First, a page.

I borrowed Pivot Point by Kasie West from my local library and I liked it so much I think I’m going to have to buy it for my own library. I also need the sequel, pronto.
There wasn’t an awful lot of world building, but I got the general feel for the Compound and really enjoyed the sections where we learnt more about the mind powers and the variations of those powers. Although I love the X-Men I haven’t read any YA where the main feature is super powers, but I guess, in a sense, Pivot Point isn’t primarily about the powers themselves but what they are used for.
Addie’s power is ‘Divergence’ meaning she can preempt the outcomes of her choices by looking into her future. The story is split into two alternating futures where she chooses to live either with her Mom, or her Dad after their divorce. I was gripped by the characters on both sides of Addie’s choices, and right until the end I couldn’t decide which one I wanted her to pick. However, when it got round to making the decision I knew which one she would go for, and it wasn’t what I wanted. Alas, I hold out hope for Split Second because I am not willing for Addie to let go of that part of her future.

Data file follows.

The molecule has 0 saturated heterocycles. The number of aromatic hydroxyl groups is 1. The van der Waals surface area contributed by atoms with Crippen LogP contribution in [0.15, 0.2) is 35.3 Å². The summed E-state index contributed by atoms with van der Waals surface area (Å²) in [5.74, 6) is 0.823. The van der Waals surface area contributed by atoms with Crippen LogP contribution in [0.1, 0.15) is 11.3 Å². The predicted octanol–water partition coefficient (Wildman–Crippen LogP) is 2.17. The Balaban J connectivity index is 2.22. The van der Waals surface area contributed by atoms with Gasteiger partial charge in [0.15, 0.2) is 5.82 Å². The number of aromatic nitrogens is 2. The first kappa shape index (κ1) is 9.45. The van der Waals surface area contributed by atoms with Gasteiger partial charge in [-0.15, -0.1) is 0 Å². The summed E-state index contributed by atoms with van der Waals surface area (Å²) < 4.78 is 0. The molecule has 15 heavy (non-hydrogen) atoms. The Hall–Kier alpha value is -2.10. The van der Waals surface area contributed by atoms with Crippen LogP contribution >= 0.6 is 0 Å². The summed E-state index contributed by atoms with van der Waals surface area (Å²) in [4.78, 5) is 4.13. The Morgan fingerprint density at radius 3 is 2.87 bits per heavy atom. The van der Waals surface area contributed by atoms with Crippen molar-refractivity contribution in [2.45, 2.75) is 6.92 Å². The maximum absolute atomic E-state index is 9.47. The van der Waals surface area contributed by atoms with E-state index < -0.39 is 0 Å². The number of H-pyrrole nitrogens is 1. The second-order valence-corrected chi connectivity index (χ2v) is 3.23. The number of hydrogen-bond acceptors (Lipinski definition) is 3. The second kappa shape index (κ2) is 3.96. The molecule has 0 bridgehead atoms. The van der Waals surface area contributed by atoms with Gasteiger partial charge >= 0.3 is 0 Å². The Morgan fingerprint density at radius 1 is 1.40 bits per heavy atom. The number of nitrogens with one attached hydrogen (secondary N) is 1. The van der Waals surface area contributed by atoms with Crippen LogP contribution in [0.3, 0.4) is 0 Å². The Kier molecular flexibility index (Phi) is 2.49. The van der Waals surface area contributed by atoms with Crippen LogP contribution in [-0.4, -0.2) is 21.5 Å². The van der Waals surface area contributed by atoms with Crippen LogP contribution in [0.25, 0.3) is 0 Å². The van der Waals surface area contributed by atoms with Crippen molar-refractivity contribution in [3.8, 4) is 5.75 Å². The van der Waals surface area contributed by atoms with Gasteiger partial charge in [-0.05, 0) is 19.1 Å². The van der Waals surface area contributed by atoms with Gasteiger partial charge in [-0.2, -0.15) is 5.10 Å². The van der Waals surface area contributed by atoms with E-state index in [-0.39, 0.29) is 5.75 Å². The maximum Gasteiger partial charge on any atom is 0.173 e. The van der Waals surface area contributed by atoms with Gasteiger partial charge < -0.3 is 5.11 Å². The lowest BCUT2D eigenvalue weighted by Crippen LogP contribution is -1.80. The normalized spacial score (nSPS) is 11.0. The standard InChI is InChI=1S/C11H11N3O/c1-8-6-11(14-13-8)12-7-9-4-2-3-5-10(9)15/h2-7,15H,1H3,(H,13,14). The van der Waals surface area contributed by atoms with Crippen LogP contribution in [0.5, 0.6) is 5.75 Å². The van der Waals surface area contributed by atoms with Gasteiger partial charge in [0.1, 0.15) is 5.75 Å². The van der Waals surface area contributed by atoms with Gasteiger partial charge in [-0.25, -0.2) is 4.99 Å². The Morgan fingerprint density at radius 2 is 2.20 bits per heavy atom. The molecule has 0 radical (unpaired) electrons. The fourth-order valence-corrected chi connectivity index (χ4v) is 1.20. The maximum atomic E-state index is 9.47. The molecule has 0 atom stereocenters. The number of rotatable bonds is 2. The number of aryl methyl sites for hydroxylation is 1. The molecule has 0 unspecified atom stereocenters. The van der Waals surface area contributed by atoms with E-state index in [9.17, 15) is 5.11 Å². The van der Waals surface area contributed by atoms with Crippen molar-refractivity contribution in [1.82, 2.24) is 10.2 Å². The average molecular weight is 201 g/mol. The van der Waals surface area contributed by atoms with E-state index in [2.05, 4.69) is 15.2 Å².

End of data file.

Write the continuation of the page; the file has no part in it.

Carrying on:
Dramatic irony plays a very lead role in Pivot Point, because after something happens in one future, it happens again in the other but you get it from the ‘Normal’ rather than ‘Paranormal’ perspective and visa versa. This meant that I was gripping the edge of my seat in the final chapter pre-choice because I knew what was going to happen but Addie didn’t! She can’t say I didn’t try to warn her.
Despite dramatic irony I didn’t manage to guess every plot twist – apart from the obvious ones. I think this is one of the main reasons why I am going to give this book four out of five stars. Not only did I enjoy Addie’s character, although she was slightly annoying in places I forgave her due to circumstance, but I was incredibly impressed at how easily the storied blended together and how easy it was to follow both without being confused. I loved the story as a whole; it was a wonderful break from some other more intense reads and was the perfect thing to get me out of Lola and the Boy Next Door withdrawals.